"Mr. Howe does not think it just or right that Bennet's former client should make large sums out of immigrants. * * *

    "Whereupon Congressman Bennet, who has been the attorney for the food contractor, secured the attachment of a `rider' to an appropriation bill forbidding the reform. The case speaks for itself. It is generally agreed that a man who has been the attorney for a concern and then goes to Congress and becomes the open champion of its pecuniary interest is not the right sort of congressman. * * *

    "Strange that he is inflamed against giving unfortunates a chance, while so little sensitive about championing the cause of a contractor whose money he has received. * * * *Page 130

    "When the nature of the `joker' was discovered and it became known Mr. Bennet was working for a former client, Mr. Bennet felt it necessary to attack Mr. Howe. * * *

    "William S. Bennet, M.C., slips joker into the sundry civil bill. * * *

    "It (this column) calls attention to the fact that Mr. Bennet, while paid to represent his constituents in congress and to attend to the business of the nation, was really devoting much of his time to the interest of Hudgins Dumas, food contractors at Ellis Island."

    Referring to Mr. Bennet's appearance for Hudgins Dumas before the department of labor the paper says:

    "This was after Mr. Bennet had asked the Department of Labor to be `as liberal as possible' to Hudgins Dumas, and this request was made while Mr. Bennet was a member of Congress, paid to represent the people of the Twenty-Third District, and not Hudgins Dumas, food contractors at Ellis Island."

    Again we find this printed of the plaintiff:

    "Mr. Bennet is a disgrace to his constituency and to New York. He should be whipped out of public life by the scorn of all decent men. He has sufficiently shown the sort he is. To be the attorney for the food contractor and then as congressman to serve that contractor — nothing more need be said."

    There is much more in these articles as alleged in the complaint than is here given, but sufficient has been quoted to show that the defendant charged the plaintiff with serving the financial interests of a former client by the betrayal of his public duties. It distinctly says that while in congress he served the contractor, his former client. That while he was paid to represent his constituents and to attend to the business of the nation he was devoting his time to the interests of Hudgins Dumas, his former clients. To accomplish this service, it is said that he used slippery methods, underhanded, *Page 131 not frank and open. He is charged with having slipped a joker into the sundry civil bill. A joker is defined by Webster's New International Dictionary as follows: "A clause that is ambiguous or apparently immaterial inserted in a legislative bill to render it inoperative or uncertain in some respect without arousing opposition at the time of its passage."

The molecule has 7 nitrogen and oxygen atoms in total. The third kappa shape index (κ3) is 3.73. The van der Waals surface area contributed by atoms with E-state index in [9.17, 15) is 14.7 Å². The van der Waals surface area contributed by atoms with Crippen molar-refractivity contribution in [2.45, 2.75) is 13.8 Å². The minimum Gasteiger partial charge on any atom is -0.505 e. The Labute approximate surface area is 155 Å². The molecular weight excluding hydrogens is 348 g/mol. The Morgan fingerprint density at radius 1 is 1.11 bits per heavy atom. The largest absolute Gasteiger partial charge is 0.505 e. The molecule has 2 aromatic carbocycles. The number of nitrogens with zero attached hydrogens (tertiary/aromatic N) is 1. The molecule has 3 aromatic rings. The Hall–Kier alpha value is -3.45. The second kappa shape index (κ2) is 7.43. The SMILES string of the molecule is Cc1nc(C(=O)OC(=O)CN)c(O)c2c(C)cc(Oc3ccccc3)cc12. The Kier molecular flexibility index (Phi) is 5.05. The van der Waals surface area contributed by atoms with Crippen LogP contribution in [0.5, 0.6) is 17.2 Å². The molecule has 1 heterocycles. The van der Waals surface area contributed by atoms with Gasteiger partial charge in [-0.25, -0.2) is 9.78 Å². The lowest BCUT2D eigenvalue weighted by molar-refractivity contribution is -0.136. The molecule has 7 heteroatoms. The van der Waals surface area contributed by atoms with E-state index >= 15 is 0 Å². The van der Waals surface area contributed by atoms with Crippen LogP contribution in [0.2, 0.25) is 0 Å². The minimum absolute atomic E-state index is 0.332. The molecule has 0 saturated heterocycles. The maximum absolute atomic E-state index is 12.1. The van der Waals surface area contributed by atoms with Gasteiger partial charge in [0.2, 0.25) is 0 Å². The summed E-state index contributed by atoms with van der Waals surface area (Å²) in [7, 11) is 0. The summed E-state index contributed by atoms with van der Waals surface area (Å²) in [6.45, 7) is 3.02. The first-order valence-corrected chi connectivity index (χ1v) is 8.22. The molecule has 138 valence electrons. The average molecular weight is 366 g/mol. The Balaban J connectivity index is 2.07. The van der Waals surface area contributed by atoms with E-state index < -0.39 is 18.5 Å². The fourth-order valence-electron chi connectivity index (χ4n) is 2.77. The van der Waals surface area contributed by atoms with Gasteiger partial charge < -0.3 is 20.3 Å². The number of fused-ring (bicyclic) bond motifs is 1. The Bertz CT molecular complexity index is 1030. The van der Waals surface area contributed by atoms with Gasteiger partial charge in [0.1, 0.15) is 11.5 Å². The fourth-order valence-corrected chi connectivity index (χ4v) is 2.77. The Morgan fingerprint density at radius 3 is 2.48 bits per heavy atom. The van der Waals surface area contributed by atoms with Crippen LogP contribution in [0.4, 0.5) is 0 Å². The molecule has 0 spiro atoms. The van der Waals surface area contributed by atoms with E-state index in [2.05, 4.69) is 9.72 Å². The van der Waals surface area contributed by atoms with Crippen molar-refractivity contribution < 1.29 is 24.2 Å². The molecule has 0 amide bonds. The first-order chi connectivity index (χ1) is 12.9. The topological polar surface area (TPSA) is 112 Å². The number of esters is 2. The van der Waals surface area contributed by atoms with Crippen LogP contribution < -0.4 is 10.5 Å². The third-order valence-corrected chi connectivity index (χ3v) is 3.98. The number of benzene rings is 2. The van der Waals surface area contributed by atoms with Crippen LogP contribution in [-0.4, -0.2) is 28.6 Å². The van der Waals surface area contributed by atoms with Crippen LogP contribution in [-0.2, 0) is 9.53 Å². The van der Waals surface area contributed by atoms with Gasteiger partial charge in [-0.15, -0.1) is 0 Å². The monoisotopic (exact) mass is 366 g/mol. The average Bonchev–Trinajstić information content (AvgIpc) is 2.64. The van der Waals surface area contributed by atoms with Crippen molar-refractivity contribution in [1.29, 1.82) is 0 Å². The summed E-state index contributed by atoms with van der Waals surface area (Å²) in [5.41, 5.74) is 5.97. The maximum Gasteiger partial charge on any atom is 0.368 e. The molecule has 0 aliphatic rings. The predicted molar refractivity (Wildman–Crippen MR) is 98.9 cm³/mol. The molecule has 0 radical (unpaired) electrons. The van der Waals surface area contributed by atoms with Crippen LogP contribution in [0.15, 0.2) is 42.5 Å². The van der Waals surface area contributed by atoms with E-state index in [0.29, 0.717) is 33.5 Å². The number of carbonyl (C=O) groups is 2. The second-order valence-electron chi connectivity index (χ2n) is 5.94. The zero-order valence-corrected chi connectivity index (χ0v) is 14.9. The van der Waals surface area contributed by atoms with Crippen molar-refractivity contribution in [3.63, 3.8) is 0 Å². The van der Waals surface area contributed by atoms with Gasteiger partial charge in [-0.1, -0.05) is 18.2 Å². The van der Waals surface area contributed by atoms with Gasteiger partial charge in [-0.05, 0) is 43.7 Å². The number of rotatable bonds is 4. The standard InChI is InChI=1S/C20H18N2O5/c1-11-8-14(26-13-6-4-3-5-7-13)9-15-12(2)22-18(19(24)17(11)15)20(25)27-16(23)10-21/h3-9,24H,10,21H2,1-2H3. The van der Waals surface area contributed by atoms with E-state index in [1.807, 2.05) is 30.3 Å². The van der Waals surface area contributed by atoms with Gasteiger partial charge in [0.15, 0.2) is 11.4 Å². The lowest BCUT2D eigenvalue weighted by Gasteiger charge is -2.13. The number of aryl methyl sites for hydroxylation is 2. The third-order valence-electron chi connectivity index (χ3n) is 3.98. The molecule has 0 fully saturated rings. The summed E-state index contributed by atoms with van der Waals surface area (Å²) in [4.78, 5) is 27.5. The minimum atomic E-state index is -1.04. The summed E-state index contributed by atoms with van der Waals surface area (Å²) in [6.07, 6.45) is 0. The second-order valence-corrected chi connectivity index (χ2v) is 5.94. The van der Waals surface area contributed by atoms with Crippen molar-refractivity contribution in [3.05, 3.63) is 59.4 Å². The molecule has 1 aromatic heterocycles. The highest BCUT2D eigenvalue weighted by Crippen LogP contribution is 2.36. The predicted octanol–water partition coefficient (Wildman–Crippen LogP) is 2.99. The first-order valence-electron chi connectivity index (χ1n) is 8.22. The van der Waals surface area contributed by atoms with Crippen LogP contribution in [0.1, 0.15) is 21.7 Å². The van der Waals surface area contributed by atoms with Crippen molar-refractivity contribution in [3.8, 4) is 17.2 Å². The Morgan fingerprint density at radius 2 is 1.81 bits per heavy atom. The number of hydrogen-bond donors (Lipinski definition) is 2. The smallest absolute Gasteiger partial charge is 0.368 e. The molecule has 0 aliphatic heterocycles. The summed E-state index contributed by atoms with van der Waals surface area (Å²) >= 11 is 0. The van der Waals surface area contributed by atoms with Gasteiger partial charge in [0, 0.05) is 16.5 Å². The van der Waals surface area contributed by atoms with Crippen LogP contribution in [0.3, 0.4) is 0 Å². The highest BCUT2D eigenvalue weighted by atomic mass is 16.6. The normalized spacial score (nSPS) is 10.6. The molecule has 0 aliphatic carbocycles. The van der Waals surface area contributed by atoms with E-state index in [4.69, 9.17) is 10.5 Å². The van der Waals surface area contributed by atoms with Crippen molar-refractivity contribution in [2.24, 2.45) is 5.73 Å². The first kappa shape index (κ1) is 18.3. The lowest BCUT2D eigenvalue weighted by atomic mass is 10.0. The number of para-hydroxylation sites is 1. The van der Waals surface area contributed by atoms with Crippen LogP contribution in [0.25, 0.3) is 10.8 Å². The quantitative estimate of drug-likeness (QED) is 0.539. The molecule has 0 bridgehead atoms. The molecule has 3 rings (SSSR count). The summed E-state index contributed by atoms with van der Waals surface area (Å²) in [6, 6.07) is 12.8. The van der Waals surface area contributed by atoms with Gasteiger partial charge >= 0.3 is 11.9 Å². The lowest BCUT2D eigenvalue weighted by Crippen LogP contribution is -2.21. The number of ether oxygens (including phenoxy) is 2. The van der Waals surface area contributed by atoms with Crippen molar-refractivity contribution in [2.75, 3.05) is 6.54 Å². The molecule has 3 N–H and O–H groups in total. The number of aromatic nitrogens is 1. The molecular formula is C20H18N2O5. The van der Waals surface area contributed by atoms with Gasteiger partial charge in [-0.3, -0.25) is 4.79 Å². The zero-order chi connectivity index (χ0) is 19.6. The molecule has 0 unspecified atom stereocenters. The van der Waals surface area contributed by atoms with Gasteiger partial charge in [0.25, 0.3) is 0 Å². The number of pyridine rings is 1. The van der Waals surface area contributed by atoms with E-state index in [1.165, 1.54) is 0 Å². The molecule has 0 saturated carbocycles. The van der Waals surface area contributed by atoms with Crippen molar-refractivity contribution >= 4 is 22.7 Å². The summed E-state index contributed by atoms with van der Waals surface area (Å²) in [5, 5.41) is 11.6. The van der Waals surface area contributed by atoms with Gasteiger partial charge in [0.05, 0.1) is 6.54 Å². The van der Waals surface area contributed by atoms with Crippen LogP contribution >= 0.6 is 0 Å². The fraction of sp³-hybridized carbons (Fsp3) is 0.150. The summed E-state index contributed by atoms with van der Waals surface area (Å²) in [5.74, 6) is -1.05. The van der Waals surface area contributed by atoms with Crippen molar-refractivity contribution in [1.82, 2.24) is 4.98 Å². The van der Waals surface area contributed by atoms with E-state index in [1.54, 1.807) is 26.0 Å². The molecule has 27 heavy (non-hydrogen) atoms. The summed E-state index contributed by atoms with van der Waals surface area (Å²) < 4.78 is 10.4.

In other words, a joker is what the defendant said it was, slipping something through without causing comment or arousing suspicion. It indicates underhanded methods instead of those which are open and honest.

    Such charges, as these quoted, against a public official, if false, are libelous. They not only tend to, but should disgrace him in the community and drive him from official life.

    It may be fairly said of a man who has been the attorney for a concern and then goes to Congress and becomes the open champion of its pecuniary interests that he is not the right sort of congressman. It is this very opinion among decent men that makes libelous a false charge that a congressman did such a thing. The defendant says that Bennet should be scorned of men because of what it said about him. Because such acts are contemptuous, to falsely print them is a libel.

    It is quite evident from the wording of the articles, and it is openly stated by the counsel for the respondent, that the defendant considered itself free from libel when it stopped this side of charging Bennet with being the attorney for Hudgins Dumas at the same time he was a congressman. This would have been a crime under sections 112, 113 and 114 of the Criminal Code of the United States, if while such attorney he used his office for his clients' benefit.

    In view of what we have above stated we trust it will clearly appear that an article may be libelous which does not charge a crime but makes accusations, as in this instance, against a public official, which would show *Page 132 him unworthy of public trust and a betrayer of civic confidence.

    The judgments should be reversed and motion for judgment on the pleadings denied, with costs in all courts.

    HISCOCK, Ch. J., COLLIN, HOGAN, POUND and ANDREWS, JJ., concur; CARDOZO, J., not voting.

    Judgments reversed, etc.